Shooting Shorebreak

When I first started getting into photography some of the shots that inspired me most were those of empty waves breaking onto the shore. I’m not 100% what drew me to this type of shot but it has remained my favourite type of surf shot, and is something that I have been wanting to try for years.

The problem with this type of shot is that you generally need a good DSLR with a fast shutterspeed and a decent lens. On top of that you need a waterhousing for your camera. Now the camera and lens can add upto anywhere from £500 to £2000, then add on another £1000 or so for the waterhousing and you can probably gather why I haven’t been posting many shorebreak shots.

However, since the launch of the GoPro and it’s subsequent upgrades the price of shooting in the water has gone down. The quality of the GoPro isn’t quite the same as a DSLR but it is pretty damn good, and some surf mags have even run GoPro shots on their frontcovers so the quality isn’t far off.

Since I didn’t have a spare £3000 knocking about I got a GoPro Hero 4 Silver for Christmas and have been slowly getting to grips with it.  I made a DIY mount to make it easier to swim with and last week I finally got a chance to test it in the open ocean.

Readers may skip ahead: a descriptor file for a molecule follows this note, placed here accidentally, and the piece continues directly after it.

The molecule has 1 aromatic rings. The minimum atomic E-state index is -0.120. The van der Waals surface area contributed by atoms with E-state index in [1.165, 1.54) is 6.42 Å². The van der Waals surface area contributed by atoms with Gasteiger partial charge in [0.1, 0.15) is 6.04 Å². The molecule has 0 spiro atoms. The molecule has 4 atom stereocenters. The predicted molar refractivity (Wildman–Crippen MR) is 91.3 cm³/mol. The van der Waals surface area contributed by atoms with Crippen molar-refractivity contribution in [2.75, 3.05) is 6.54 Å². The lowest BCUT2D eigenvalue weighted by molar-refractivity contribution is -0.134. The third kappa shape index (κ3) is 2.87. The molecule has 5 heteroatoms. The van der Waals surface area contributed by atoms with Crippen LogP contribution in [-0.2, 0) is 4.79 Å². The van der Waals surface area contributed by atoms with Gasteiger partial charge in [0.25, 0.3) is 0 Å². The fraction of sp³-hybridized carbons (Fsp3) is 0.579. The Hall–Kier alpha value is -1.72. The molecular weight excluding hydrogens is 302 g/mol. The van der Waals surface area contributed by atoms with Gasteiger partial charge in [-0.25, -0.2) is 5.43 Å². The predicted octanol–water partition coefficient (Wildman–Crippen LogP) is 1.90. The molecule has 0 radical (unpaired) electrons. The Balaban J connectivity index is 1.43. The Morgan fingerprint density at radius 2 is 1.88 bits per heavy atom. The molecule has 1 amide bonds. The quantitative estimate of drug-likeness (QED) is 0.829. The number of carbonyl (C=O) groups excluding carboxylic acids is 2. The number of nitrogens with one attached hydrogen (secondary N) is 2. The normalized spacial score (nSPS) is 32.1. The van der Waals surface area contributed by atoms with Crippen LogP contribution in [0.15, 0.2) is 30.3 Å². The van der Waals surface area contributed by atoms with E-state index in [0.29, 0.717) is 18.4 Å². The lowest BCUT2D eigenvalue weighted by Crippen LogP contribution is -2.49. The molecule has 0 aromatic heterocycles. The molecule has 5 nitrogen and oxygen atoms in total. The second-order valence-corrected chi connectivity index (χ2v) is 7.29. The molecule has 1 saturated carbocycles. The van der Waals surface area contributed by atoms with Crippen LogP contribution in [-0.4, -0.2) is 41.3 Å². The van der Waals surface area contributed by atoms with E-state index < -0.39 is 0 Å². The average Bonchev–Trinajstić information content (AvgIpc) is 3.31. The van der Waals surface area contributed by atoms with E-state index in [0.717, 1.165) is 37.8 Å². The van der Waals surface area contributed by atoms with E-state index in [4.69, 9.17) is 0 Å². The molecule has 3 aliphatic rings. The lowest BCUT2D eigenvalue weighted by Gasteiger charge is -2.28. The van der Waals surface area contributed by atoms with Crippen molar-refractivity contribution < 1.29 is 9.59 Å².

I’d gone to Scarborough with the hopes of catching a few waves but the reality was different from the surf forecast. Instead of just turning round and heading home I decided to just swim out with the GoPro and shoot some empty waves. I put the camera on burst mode and rattled off around 900 images. Some of them turned out ok;

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I’m really pleased with the results, they may not be as good as the photographers I look upto (Clark Little & Tedford Mahiko) but they aren’t a bad start. Hopefully I’ll get a few more chances to practice before the Autumn swells start hitting and some great waves will be lighting up the East Coast.

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